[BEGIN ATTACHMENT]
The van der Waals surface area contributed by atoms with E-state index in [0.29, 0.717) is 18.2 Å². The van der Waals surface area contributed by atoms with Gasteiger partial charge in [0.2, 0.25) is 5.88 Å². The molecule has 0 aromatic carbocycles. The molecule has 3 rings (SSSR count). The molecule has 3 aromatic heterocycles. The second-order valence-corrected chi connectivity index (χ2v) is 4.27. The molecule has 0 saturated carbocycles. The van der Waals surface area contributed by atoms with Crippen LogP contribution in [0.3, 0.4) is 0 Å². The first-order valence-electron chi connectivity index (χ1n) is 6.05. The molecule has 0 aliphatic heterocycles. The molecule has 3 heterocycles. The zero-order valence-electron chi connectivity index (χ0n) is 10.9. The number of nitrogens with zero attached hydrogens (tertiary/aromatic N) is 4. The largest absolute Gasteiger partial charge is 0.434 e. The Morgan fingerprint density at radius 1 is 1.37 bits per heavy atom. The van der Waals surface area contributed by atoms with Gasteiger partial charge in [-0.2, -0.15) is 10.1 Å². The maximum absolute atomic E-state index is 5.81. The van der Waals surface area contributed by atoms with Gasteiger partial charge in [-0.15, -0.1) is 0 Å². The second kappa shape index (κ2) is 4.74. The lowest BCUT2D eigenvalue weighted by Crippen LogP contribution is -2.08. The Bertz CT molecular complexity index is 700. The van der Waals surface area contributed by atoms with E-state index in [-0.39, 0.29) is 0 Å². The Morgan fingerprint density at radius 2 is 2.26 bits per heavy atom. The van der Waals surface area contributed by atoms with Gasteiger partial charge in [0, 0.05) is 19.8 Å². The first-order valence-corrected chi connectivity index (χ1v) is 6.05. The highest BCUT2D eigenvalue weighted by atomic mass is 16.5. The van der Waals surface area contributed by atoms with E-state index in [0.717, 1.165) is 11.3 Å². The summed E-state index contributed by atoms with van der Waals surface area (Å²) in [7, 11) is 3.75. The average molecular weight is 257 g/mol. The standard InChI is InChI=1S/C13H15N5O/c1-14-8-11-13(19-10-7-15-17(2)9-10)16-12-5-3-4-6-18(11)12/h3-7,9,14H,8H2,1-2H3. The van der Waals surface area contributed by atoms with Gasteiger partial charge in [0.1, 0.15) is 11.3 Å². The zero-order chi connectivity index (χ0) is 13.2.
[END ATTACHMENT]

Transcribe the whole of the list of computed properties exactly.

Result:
The van der Waals surface area contributed by atoms with E-state index in [0.29, 0.717) is 18.2 Å². The van der Waals surface area contributed by atoms with Gasteiger partial charge in [0.2, 0.25) is 5.88 Å². The molecule has 0 aromatic carbocycles. The molecule has 3 rings (SSSR count). The molecule has 3 aromatic heterocycles. The second-order valence-corrected chi connectivity index (χ2v) is 4.27. The molecule has 0 saturated carbocycles. The van der Waals surface area contributed by atoms with Crippen LogP contribution in [0.3, 0.4) is 0 Å². The first-order valence-electron chi connectivity index (χ1n) is 6.05. The molecule has 0 aliphatic heterocycles. The molecule has 3 heterocycles. The zero-order valence-electron chi connectivity index (χ0n) is 10.9. The number of nitrogens with zero attached hydrogens (tertiary/aromatic N) is 4. The largest absolute Gasteiger partial charge is 0.434 e. The Morgan fingerprint density at radius 1 is 1.37 bits per heavy atom. The van der Waals surface area contributed by atoms with Gasteiger partial charge in [-0.2, -0.15) is 10.1 Å². The maximum absolute atomic E-state index is 5.81. The van der Waals surface area contributed by atoms with Gasteiger partial charge in [-0.15, -0.1) is 0 Å². The second kappa shape index (κ2) is 4.74. The lowest BCUT2D eigenvalue weighted by Crippen LogP contribution is -2.08. The Bertz CT molecular complexity index is 700. The van der Waals surface area contributed by atoms with E-state index in [-0.39, 0.29) is 0 Å². The Morgan fingerprint density at radius 2 is 2.26 bits per heavy atom. The van der Waals surface area contributed by atoms with Gasteiger partial charge in [0, 0.05) is 19.8 Å². The first-order valence-corrected chi connectivity index (χ1v) is 6.05. The highest BCUT2D eigenvalue weighted by atomic mass is 16.5. The van der Waals surface area contributed by atoms with E-state index in [0.717, 1.165) is 11.3 Å². The summed E-state index contributed by atoms with van der Waals surface area (Å²) in [7, 11) is 3.75. The average molecular weight is 257 g/mol. The standard InChI is InChI=1S/C13H15N5O/c1-14-8-11-13(19-10-7-15-17(2)9-10)16-12-5-3-4-6-18(11)12/h3-7,9,14H,8H2,1-2H3. The van der Waals surface area contributed by atoms with Gasteiger partial charge in [0.1, 0.15) is 11.3 Å². The zero-order chi connectivity index (χ0) is 13.2.